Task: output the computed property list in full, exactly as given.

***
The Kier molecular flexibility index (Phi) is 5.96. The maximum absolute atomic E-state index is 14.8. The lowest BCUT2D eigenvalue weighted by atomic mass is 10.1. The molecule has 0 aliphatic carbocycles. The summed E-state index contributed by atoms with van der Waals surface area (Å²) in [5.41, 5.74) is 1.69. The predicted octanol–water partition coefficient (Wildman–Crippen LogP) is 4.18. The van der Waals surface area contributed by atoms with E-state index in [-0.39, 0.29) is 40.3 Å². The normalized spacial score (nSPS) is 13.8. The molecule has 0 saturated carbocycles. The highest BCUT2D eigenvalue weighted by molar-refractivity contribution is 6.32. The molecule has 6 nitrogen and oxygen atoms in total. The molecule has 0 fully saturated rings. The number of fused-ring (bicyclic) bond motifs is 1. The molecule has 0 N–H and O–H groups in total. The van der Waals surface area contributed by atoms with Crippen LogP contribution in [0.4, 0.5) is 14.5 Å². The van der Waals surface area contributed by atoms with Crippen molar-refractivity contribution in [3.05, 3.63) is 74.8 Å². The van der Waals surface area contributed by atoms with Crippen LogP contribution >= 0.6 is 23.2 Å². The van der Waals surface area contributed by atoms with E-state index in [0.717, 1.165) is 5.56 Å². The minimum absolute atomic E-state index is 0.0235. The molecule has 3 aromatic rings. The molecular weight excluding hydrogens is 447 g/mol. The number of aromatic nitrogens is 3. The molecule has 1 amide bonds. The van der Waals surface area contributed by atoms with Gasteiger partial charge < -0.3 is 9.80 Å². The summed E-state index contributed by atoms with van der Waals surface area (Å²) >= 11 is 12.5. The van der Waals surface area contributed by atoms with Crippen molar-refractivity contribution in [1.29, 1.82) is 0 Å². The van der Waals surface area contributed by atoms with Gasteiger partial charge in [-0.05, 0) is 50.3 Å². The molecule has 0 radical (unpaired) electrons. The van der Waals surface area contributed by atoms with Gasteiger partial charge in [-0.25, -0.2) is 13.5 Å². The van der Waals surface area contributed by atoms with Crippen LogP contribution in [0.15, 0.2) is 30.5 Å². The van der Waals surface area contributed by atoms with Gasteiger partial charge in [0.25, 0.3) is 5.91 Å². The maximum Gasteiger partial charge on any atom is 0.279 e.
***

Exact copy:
The Kier molecular flexibility index (Phi) is 5.96. The maximum absolute atomic E-state index is 14.8. The lowest BCUT2D eigenvalue weighted by atomic mass is 10.1. The molecule has 0 aliphatic carbocycles. The summed E-state index contributed by atoms with van der Waals surface area (Å²) in [5.41, 5.74) is 1.69. The predicted octanol–water partition coefficient (Wildman–Crippen LogP) is 4.18. The van der Waals surface area contributed by atoms with E-state index in [-0.39, 0.29) is 40.3 Å². The normalized spacial score (nSPS) is 13.8. The molecule has 0 saturated carbocycles. The highest BCUT2D eigenvalue weighted by molar-refractivity contribution is 6.32. The molecule has 6 nitrogen and oxygen atoms in total. The molecule has 0 fully saturated rings. The number of fused-ring (bicyclic) bond motifs is 1. The molecule has 0 N–H and O–H groups in total. The van der Waals surface area contributed by atoms with Crippen LogP contribution in [0.4, 0.5) is 14.5 Å². The van der Waals surface area contributed by atoms with Crippen molar-refractivity contribution in [3.05, 3.63) is 74.8 Å². The van der Waals surface area contributed by atoms with Crippen LogP contribution >= 0.6 is 23.2 Å². The van der Waals surface area contributed by atoms with E-state index in [0.717, 1.165) is 5.56 Å². The minimum absolute atomic E-state index is 0.0235. The molecule has 3 aromatic rings. The molecular weight excluding hydrogens is 447 g/mol. The number of aromatic nitrogens is 3. The molecule has 1 amide bonds. The van der Waals surface area contributed by atoms with Gasteiger partial charge < -0.3 is 9.80 Å². The summed E-state index contributed by atoms with van der Waals surface area (Å²) >= 11 is 12.5. The van der Waals surface area contributed by atoms with Crippen molar-refractivity contribution in [1.29, 1.82) is 0 Å². The van der Waals surface area contributed by atoms with Gasteiger partial charge in [-0.05, 0) is 50.3 Å². The molecule has 0 radical (unpaired) electrons. The van der Waals surface area contributed by atoms with Gasteiger partial charge in [-0.25, -0.2) is 13.5 Å². The van der Waals surface area contributed by atoms with Crippen LogP contribution in [0.15, 0.2) is 30.5 Å². The van der Waals surface area contributed by atoms with Gasteiger partial charge in [0.25, 0.3) is 5.91 Å². The maximum Gasteiger partial charge on any atom is 0.279 e.